“We make a living by what we get, but we make a life by what we give.”
Winston S. Churchill
Christmas Eve, 2006, which I now refer to as my “alive day,” a day that ended up changing my life dramatically.
I had just enjoyed a family dinner with all four of my siblings, their husbands, wives and children, as well as my mother and father. I had also enjoyed a party with friends I hadn’t seen in years. I was tired. The next thing I knew it wasn’t Christmas; my body was broken; I was in desperate pain; and my life was in the hands of therapists and caregivers. What I did not know was how far I had already traveled, and how much aid I had been granted.
It was early morning when I fell asleep at the wheel and drove off the road crashing into a sycamore tree. I remained there long enough for my body temperature to nosedive, and to lose a great deal of blood. Soon thereafter, I lost consciousness. The first responding paramedic climbed into the passenger side of my car to await more help, talk to me and try to raise or at least support my body temperature. More help followed quickly, as the paramedics used the Jaws of Life to peel the roof off so I could be removed. I was stabilized sufficiently to leave the scene. A helicopter was summoned, and I was off to Shock Trauma where I underwent numerous operations, spent a month in a coma, several months in physical rehabilitation, and then months at home for additional therapy sessions learning basic motor skills again. In all, it was a two-year recovery process that could not have taken place had Talbot County’s remarkable team of paramedics not been quick to respond and quick to assess my physical state.
I am working now, restored in mind and body. But I’m indebted to those individuals who left their beds that Christmas Eve to attend to my needs and to save my life. It is a thank you of sorts, as I reach out to my friends who might help me raise funds for the Lifepak 15s, a portable heart monitor/defibrillator with such features as an audible CPR Metronome, a dual-mode color LCD with a high-contrast mode for use in bright sunlight, up to six hours of operating time, and energy dosing for difficult-to-defibrillate patients.
While I know and can swear to the importance of these state-of-the-art life monitors, or defibrillators, allow me to provide you with a short description of the product and its importance. The new defibrillators, known as the Lifepak 15, allow paramedics to relay critical information on the patient’s heart to a number of patient care teams in the area, including the hospital, which enables better preparation and onsite care for the patient. With regards to a heart attack victim, having an up-to-date Lifepak is essential, and can be the difference between life and death.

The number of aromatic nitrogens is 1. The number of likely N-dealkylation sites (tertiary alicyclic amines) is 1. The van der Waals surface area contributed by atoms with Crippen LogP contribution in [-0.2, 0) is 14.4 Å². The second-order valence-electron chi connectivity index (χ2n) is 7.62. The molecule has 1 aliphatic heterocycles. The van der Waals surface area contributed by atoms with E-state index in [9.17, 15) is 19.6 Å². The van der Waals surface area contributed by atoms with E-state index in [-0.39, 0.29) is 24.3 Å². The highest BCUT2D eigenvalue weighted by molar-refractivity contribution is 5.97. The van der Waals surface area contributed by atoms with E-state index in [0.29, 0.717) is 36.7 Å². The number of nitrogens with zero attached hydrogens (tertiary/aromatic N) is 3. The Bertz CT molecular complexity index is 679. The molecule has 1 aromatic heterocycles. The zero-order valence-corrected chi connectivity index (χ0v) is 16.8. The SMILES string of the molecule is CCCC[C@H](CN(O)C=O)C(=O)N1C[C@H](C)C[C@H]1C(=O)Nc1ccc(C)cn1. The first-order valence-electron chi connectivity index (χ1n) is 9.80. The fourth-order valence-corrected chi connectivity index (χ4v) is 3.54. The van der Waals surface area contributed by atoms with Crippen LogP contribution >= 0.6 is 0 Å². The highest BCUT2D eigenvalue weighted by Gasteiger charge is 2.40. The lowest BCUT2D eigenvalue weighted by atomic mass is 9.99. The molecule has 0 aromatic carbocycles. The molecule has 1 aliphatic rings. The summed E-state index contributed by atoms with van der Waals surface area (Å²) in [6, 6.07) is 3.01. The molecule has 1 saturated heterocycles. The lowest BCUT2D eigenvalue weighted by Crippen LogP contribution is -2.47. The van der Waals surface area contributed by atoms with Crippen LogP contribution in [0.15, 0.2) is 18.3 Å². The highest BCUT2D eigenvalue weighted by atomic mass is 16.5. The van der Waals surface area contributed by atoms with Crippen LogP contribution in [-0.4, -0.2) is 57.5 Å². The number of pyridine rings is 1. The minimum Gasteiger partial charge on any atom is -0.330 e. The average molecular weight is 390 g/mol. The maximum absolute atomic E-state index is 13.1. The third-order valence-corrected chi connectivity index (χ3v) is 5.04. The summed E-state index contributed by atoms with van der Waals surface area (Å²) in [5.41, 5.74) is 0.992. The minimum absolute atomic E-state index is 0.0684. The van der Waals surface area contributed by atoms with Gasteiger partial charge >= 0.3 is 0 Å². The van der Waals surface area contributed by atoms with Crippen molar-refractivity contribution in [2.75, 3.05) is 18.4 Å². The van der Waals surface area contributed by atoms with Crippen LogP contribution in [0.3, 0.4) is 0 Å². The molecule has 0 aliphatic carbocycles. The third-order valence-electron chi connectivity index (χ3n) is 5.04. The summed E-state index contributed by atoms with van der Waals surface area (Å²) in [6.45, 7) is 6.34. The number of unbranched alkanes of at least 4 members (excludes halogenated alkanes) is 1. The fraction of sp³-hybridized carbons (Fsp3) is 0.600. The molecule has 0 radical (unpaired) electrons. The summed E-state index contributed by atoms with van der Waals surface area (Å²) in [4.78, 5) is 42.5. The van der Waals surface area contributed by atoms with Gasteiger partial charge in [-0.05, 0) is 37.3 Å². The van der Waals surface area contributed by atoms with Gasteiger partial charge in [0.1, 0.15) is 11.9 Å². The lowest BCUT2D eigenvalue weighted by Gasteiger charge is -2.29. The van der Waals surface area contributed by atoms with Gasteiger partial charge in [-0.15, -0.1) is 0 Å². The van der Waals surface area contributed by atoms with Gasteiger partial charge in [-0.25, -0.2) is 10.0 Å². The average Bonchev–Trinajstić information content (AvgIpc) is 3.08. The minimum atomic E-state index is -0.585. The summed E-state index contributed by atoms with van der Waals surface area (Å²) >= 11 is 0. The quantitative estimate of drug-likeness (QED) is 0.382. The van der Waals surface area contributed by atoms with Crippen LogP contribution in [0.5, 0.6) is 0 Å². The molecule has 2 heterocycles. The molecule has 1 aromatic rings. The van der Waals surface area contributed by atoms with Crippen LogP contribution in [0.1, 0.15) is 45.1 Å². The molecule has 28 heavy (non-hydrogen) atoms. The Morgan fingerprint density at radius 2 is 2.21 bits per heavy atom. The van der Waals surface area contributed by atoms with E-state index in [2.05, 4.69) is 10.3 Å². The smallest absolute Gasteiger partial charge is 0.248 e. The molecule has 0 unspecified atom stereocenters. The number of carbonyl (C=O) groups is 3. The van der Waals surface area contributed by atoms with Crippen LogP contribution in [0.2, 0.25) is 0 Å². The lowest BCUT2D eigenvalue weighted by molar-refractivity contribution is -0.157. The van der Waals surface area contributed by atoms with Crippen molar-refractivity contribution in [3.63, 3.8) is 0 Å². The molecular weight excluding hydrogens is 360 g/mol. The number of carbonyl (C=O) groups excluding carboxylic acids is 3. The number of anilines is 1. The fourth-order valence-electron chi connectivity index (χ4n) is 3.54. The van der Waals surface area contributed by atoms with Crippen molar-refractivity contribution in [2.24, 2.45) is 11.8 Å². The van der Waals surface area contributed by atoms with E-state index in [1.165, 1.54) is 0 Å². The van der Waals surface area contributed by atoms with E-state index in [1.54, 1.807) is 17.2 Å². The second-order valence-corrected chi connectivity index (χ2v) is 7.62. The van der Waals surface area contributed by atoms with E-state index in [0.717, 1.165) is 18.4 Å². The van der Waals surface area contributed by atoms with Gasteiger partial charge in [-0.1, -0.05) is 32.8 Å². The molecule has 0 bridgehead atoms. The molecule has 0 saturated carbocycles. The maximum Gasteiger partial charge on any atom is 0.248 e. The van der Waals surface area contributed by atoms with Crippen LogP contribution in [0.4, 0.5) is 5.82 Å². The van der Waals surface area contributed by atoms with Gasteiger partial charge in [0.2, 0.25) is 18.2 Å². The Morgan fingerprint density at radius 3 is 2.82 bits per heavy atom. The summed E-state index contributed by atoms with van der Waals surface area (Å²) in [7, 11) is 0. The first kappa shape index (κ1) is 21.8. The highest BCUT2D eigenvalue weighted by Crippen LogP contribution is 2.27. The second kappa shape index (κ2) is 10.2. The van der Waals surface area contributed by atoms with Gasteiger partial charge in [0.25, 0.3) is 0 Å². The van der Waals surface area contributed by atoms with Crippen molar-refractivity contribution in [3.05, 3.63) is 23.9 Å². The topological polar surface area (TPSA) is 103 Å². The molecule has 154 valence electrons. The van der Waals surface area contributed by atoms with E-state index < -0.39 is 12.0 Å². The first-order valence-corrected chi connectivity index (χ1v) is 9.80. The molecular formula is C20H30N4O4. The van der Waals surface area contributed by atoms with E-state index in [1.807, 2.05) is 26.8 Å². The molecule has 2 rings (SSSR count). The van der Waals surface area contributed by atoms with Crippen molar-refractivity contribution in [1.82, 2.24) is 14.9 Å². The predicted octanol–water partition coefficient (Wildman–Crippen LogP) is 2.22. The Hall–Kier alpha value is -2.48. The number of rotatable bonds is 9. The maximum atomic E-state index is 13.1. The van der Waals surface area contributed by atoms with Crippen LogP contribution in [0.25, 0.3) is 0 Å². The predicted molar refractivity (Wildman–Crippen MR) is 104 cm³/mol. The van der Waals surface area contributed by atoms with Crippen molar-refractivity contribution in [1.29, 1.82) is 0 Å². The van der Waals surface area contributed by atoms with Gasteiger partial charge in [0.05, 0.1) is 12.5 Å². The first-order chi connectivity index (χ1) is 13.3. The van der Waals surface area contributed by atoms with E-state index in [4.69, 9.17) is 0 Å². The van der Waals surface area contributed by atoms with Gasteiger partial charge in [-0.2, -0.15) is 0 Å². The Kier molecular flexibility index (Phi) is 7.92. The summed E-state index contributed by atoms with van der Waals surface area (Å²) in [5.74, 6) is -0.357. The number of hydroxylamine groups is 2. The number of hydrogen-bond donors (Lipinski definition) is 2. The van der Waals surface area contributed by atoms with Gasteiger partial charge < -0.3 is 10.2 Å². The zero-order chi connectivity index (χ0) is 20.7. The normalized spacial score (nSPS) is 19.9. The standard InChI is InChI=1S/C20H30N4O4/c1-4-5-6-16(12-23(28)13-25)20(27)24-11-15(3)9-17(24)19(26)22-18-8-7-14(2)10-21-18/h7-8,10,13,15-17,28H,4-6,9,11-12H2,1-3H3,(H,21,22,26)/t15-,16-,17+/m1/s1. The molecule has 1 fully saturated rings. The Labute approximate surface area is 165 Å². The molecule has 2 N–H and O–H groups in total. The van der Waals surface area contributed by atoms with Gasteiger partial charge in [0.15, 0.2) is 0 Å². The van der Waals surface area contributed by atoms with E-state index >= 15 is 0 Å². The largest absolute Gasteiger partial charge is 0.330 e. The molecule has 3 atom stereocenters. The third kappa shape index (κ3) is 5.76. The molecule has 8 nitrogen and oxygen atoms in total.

I have personally met the paramedics who use these products and they agree that this piece of equipment is pivotal in many cases they run into. The current Lifepaks being used are, on average, five years old. Many advances have been made in that half-decade One of the most revealing cases occurs almost daily when paramedics are charged with monitoring the health of firefighters and the decisions made on their behalf. A Lifepak is capable of reading the amount of oxygen in the blood, thereby being able to determine the amount of smoke inhaled as well. However, on occasion, the outdated Lifepaks are inaccurate and the firefighters are allowed to re-enter a burning building unaware of the amount of smoke already inhaled.
While each Lifepak 15 costs approximately $30,000, every dollar you can spare would help achieve our goal of buying a new model for every ambulance. I hope you will join me in donating funds for this extremely important cause, and I look forward to seeing you in person.
Chris will be one of five contestants in the first Talbot Character Bowl, a party being held September 18th, celebrating Talbot paramedic’s 25th anniversary. Each contestant will raise money to become “Talbot Character of the Year.” Totals will be announced at the event and the one with the most money will win.
When five young men volunteered to provide Talbot County with the Upper Shore’s first paramedic service in 1985, Talbot Paramedic Foundation was formed to support them. Their goal then was to help purchase a vehicle and keep the paramedics supplied as well as to urge the County Council to fully fund the them.
Now 25 years later it is the County’s largest department with 5 paramedic units strategically placed in service 24 hours a day. The Foundation plans to celebrate their remarkable anniversary with a fundraiser on September 18th.
“I think this is a great way to celebrate our 25th anniversary,” said Will Howard, president of Talbot Paramedic Foundation for 25 years, “those original 5 guys are heroes for what they started so many years ago. We want to salute them as well as the rest of paramedics who went through all the training to have undoubtedly saved hundreds of lives in this county.”
The September 18th event will be held in East Coast Flight Services hanger, with music by “A Classic Case.” It will be catering by Oxford Greens. Tickets for the event may be purchased at Miranda’s Shoes, Aqua Pool, LaCaze Mereith Real Estate, Easton and LaCaze Meredith in St. Michaels.
The event is being co-sponsored by The Star Democrat, WCEI Radio, The Gannon Family, Provident State Bank, Shore Health System, VFW Post 5118, Pascals Restaurant & Tavern and East Coast Flight Service.